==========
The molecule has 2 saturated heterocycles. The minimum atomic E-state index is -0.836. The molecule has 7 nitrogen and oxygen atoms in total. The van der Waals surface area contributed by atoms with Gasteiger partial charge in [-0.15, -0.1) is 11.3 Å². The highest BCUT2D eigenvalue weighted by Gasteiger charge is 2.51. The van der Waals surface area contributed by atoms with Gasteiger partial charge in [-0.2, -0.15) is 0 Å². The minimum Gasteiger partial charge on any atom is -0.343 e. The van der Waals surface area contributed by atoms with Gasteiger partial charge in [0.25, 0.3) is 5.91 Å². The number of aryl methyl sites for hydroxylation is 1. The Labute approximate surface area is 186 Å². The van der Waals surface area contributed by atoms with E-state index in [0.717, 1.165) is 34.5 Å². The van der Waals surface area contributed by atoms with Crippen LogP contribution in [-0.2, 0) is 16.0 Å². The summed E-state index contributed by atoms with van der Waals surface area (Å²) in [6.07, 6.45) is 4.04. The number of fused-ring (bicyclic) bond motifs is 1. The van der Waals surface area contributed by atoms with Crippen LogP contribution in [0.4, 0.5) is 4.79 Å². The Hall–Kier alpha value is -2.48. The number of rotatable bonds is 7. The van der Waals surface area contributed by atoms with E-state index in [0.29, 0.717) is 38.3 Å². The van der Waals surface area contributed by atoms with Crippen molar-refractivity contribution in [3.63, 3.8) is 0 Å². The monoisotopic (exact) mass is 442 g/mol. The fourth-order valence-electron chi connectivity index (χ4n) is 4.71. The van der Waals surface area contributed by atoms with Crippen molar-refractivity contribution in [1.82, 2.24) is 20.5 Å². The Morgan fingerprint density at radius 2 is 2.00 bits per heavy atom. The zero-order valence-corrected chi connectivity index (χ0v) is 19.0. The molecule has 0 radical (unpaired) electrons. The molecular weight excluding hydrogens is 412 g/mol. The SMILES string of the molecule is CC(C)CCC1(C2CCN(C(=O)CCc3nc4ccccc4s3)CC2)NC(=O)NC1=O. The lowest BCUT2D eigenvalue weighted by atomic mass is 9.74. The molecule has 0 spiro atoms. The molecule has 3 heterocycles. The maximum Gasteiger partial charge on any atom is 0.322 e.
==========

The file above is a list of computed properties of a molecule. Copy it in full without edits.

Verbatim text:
The molecule has 2 saturated heterocycles. The minimum atomic E-state index is -0.836. The molecule has 7 nitrogen and oxygen atoms in total. The van der Waals surface area contributed by atoms with Gasteiger partial charge in [-0.15, -0.1) is 11.3 Å². The highest BCUT2D eigenvalue weighted by Gasteiger charge is 2.51. The van der Waals surface area contributed by atoms with Gasteiger partial charge in [-0.2, -0.15) is 0 Å². The minimum Gasteiger partial charge on any atom is -0.343 e. The van der Waals surface area contributed by atoms with Gasteiger partial charge in [0.25, 0.3) is 5.91 Å². The number of aryl methyl sites for hydroxylation is 1. The Labute approximate surface area is 186 Å². The van der Waals surface area contributed by atoms with E-state index in [0.717, 1.165) is 34.5 Å². The van der Waals surface area contributed by atoms with Crippen LogP contribution in [-0.2, 0) is 16.0 Å². The summed E-state index contributed by atoms with van der Waals surface area (Å²) in [6.07, 6.45) is 4.04. The number of fused-ring (bicyclic) bond motifs is 1. The van der Waals surface area contributed by atoms with Crippen LogP contribution in [0.4, 0.5) is 4.79 Å². The Hall–Kier alpha value is -2.48. The number of rotatable bonds is 7. The van der Waals surface area contributed by atoms with E-state index in [0.29, 0.717) is 38.3 Å². The van der Waals surface area contributed by atoms with Crippen molar-refractivity contribution in [3.63, 3.8) is 0 Å². The monoisotopic (exact) mass is 442 g/mol. The fourth-order valence-electron chi connectivity index (χ4n) is 4.71. The van der Waals surface area contributed by atoms with Crippen molar-refractivity contribution in [1.82, 2.24) is 20.5 Å². The Morgan fingerprint density at radius 2 is 2.00 bits per heavy atom. The zero-order valence-corrected chi connectivity index (χ0v) is 19.0. The molecule has 0 radical (unpaired) electrons. The molecular weight excluding hydrogens is 412 g/mol. The SMILES string of the molecule is CC(C)CCC1(C2CCN(C(=O)CCc3nc4ccccc4s3)CC2)NC(=O)NC1=O. The lowest BCUT2D eigenvalue weighted by atomic mass is 9.74. The molecule has 0 spiro atoms. The molecule has 3 heterocycles. The maximum Gasteiger partial charge on any atom is 0.322 e.